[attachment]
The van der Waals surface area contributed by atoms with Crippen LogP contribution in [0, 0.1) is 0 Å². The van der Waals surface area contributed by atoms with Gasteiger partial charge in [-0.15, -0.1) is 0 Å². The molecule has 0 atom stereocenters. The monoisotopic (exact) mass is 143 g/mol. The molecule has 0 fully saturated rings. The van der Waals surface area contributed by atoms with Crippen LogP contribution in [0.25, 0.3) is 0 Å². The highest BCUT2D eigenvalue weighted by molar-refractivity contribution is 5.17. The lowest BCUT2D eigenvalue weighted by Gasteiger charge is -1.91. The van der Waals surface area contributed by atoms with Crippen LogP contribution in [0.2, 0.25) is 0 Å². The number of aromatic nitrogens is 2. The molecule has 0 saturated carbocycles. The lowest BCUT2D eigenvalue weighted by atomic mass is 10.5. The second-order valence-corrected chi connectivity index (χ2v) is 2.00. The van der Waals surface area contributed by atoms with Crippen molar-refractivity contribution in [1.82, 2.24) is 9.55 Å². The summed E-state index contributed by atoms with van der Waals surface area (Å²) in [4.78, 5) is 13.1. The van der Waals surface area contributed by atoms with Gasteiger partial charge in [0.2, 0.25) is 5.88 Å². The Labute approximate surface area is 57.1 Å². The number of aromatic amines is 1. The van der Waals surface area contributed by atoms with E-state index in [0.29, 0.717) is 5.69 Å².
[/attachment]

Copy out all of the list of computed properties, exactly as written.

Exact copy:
The van der Waals surface area contributed by atoms with Crippen LogP contribution in [0, 0.1) is 0 Å². The van der Waals surface area contributed by atoms with Gasteiger partial charge in [-0.15, -0.1) is 0 Å². The molecule has 0 atom stereocenters. The monoisotopic (exact) mass is 143 g/mol. The molecule has 0 fully saturated rings. The van der Waals surface area contributed by atoms with Crippen LogP contribution in [0.25, 0.3) is 0 Å². The highest BCUT2D eigenvalue weighted by molar-refractivity contribution is 5.17. The lowest BCUT2D eigenvalue weighted by Gasteiger charge is -1.91. The van der Waals surface area contributed by atoms with Crippen LogP contribution in [0.2, 0.25) is 0 Å². The number of aromatic nitrogens is 2. The molecule has 0 saturated carbocycles. The lowest BCUT2D eigenvalue weighted by atomic mass is 10.5. The second-order valence-corrected chi connectivity index (χ2v) is 2.00. The van der Waals surface area contributed by atoms with Crippen molar-refractivity contribution in [1.82, 2.24) is 9.55 Å². The summed E-state index contributed by atoms with van der Waals surface area (Å²) in [4.78, 5) is 13.1. The van der Waals surface area contributed by atoms with Gasteiger partial charge in [0.2, 0.25) is 5.88 Å². The Labute approximate surface area is 57.1 Å². The number of aromatic amines is 1. The van der Waals surface area contributed by atoms with E-state index in [0.29, 0.717) is 5.69 Å².